Dear young Tories, you are not oppressed

Still via YouTube / The Telegraph

The annual Conservative Party conference in Manchester was terrifying. Islamophobia and misogyny ran rife, leading to the Muslim NUS President pulling out of the conference. From fringe events where Islamophobia was denied and ridiculed to an event where Tory MP Phillip Davies said that his party has “flaky, pretend socialist” MPs who are “chosen simply because of their gender and the colour of their skin”, the conference has been an all-round horror show.

However, what’s caught a lot of public scrutiny and ridicule has been a video created and published by The Telegraph, who filmed three young, white Conservative Party members talking about the abuse they’ve received for being young Tories. Watching it, I couldn’t help but feel dismayed at their self-victimisation. It feels like a parody of video formats where minorities talk about their experiences with their identities and discrimination on camera. This has been a narrative building for years: in 2012 Petronella Wyatt wrote in the same publication that she was “bullied out of Oxford for being a Tory”. And beyond that, it almost makes sense that young Tories would use the language of identity politics they’ve basically grown up with, with no irony.

Now let’s be clear here, young Tories may be few in number but they are not an oppressed group. Neither did the video seek to include anyone from a minority background. Instead, the video attempted to create a new maligned community: well-meaning white youth who are “targeted” simply for being Tories. “I’ve also been told that I’m racist,” says one young Tory in the video. Then another bemused woman says that she’s “been accused of being a traitor to my gender”. 

While some of the insults are undoubtedly nasty – no one should ever be told to kill themselves, for example – young Conservatives are not victims of oppression just by being unpopular in left-wing circles. It’s astonishing to see the way in which the narrative is framed by The Telegraph; their framing equates “Tory scum” or “bastard” with serious slurs. These three young Tories have suffered abuse and are sharing it, yes, but unlike minorities, the abuse that young Conservatives receive isn’t systematic. It’s not organised. It’s not institutional. They do not have to fear their education or career prospects being harmed, they do not have to fear being targeted by their own party’s policies which disproportionately harm minorities. While black and Asian women are being hit harder by austerity, young white Tories do not have to fear for their wellbeing in the same way.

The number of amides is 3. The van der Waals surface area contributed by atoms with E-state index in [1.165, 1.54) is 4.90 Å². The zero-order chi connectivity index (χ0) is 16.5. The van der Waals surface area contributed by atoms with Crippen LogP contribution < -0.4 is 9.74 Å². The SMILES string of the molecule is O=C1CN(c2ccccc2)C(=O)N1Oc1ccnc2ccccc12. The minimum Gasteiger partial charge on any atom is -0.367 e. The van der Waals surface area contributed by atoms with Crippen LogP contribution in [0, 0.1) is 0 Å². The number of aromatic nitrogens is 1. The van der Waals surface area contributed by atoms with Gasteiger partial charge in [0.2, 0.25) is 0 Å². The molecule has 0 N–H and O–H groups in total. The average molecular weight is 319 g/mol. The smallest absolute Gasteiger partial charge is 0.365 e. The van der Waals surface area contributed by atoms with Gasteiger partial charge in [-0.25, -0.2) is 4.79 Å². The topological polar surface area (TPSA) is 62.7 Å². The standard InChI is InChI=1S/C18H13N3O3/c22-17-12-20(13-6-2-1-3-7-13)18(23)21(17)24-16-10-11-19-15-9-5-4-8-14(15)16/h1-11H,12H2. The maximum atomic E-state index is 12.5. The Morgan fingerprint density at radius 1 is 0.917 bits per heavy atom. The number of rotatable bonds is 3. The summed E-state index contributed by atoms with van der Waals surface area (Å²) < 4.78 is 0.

The video paints young Tories as a minority voice, and this couldn’t be more untrue. When your party is the majority party in parliament and has been in power for almost a decade, your views aren’t underrepresented. The Telegraph are the same publication with a history of racist cartoons. They published Boris Johnson’s column comparing Muslim women to “bank robbers” and “letterboxes”. Alongside this, the Conservatives have a long history of institutional racism, homophobia, and islamophobia. Victimising voices which choose to support such a party really is unsurprising for a right-wing broadsheet to do. 

“Young Conservatives made a choice to join the party. They choose their politics. Black and Asian women don’t choose to be disproportionately impacted by austerity, or unchecked institutionalised racism”

Check your privilege young Tories. When you continue to remain a member of a party, vote for it, and support it, you continue to legitimise its actions and policies. Spare a thought for those who have fallen victim to the hostile environment, which saw black British citizens deported, denied healthcare, housing, benefits, and more. Or the 130,000 extra deaths linked to austerity. Try facing the DWP as a disabled person who has been told by their doctors they are unable to work yet are declared fit. Your party institutionalised Islamophobia. Horrifying statistics found that 79% of members are in-denial to it, 40% of members think that there should be a reduction on Muslims entering the UK, 45% of members wouldn’t want a Muslim PM. That is the systematic and institutional oppression of minority groups.

Young Conservatives made a choice to join the party. They choose their politics. Black and Asian women don’t choose to be disproportionately impacted by austerity, or unchecked institutionalised racism. Muslim women don’t choose to be abused on the streets of Britain simply because our prime minister wants to continuously appease the far-right. In a post-referendum climate, immigrants and people of colour don’t choose to see hate crimes increase on themselves. Disabled people don’t choose to have their benefits cut. And that is the difference. Minorities can’t leave their identity at their local political event, these young Tories can. And that’s privilege.

There is a lot of abuse in politics. Diane Abbott, the first black woman to become an MP, receives more abuse than any other woman in British politics. The rise of the far-right has seen a major spike of abuse in politics. Inspired by far-right rhetoric, this abuse has spiralled inspiring hate crimes nationwide, the death of Labour MP Jo Cox, and online hate speech. So, while it’s a shame that young Tories are criticised for their beliefs, the majority of abuse and injustice is not faced by them.

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